According to the Department of Energy, your home should be insulated from top to bottom. Proper insulation can help reduce your household energy costs and the strain on your HVAC. So, let’s take a look at the top of your home and the different attic insulation types.
Where to Insulate
Before insulating, make sure you seal all air leaks. You can find these in the form of seams and cracks. Air leaks make it difficult for the insulation to do its job. Sealing air leaks and having proper insulation are the first steps to creating your energy efficient home.
If you have an unfinished attic space, you should place insulation between and over the floor joists. Doing this will help keep the conditioned spaces below at comfortable temperatures. With air distribution systems in the attic, you should probably insulate the rafters as well. This will help to insulate the air ducts. Attic access doors and knee walls should also be insulated with something like an attic tent.
Loose-fill and Batt Insulation
The most commonly used attic insulation types are loose-fill and batt insulation. Loose insulation is in the form of loose particles that are blown into the open attic or enclosed cavities, such as walls. Batts are prefabricated chunks of insulation made from loose materials. They come in rolls and are fairly easy to install. Batts are usually a perfect fit for small spaces, such as between the wall studs or floor joists.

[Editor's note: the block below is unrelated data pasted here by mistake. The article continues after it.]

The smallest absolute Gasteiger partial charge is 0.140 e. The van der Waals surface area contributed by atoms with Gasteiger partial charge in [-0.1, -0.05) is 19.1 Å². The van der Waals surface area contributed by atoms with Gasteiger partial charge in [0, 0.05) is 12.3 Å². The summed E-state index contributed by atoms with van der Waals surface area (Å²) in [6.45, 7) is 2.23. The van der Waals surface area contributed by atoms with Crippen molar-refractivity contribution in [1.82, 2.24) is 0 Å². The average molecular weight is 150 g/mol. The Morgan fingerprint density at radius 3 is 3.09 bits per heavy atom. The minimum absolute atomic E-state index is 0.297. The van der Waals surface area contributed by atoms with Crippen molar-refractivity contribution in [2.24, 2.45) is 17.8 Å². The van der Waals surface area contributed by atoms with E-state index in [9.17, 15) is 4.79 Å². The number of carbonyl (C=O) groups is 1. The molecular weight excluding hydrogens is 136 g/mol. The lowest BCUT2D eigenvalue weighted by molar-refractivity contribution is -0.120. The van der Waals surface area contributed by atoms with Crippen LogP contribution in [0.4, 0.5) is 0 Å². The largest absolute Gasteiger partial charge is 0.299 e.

Loose-fill and batt insulation are typically made out of materials like fiberglass, cellulose, or mineral wool. You want an R-value of at least 30 for your attic, which is about 11 inches of fiberglass or mineral wool and 8 inches of cellulose. If you have less than that, you may want to consider adding more.
Fiberglass is made of fine pieces of glass. Insulation batts made of fiberglass are like floppy blankets and must be stapled in place. They absorb moisture easily and can sag out of place when wet. Fiberglass can also be irritating to the skin and lungs, so protective gear is needed during handling.
Mineral wool is typically made of natural minerals, like rock or iron. It doesn’t require any added chemicals to be fire, water, and insect resistant. Mineral wool batts are formed into a blanket, just like fiberglass but are denser and less floppy, so they keep their form better. Mineral wool has a slightly higher R-value and is usually more expensive than fiberglass.
Cellulose is made of recycled paper and chemicals are added to make it fire and insect resistant.
Spray Foam Insulation
Spray foam is usually liquid polyurethane and latex which expands once it comes in contact with air. It is best suited for coating surfaces and sealing insulation in hard to reach spaces. You can use spray foam in caulking jobs. Even though it is weather-proof, it is the most expensive way to fill large voids. You should call a professional to install it for bigger projects.
Radiant and Vapor Barriers
Radiant barriers insulate against radiant heat, protecting the existing insulation from heating up. They can be very effective, particularly in hot climates, reducing energy bills by up to 10-17%.
Also worth mentioning here are vapor barriers. By using vapor barriers, you can prevent moisture, mold, and rot from occurring.
Want to find out more?
Check out our education center for more information about attic insulation, or contact us directly with your questions about attic insulation types.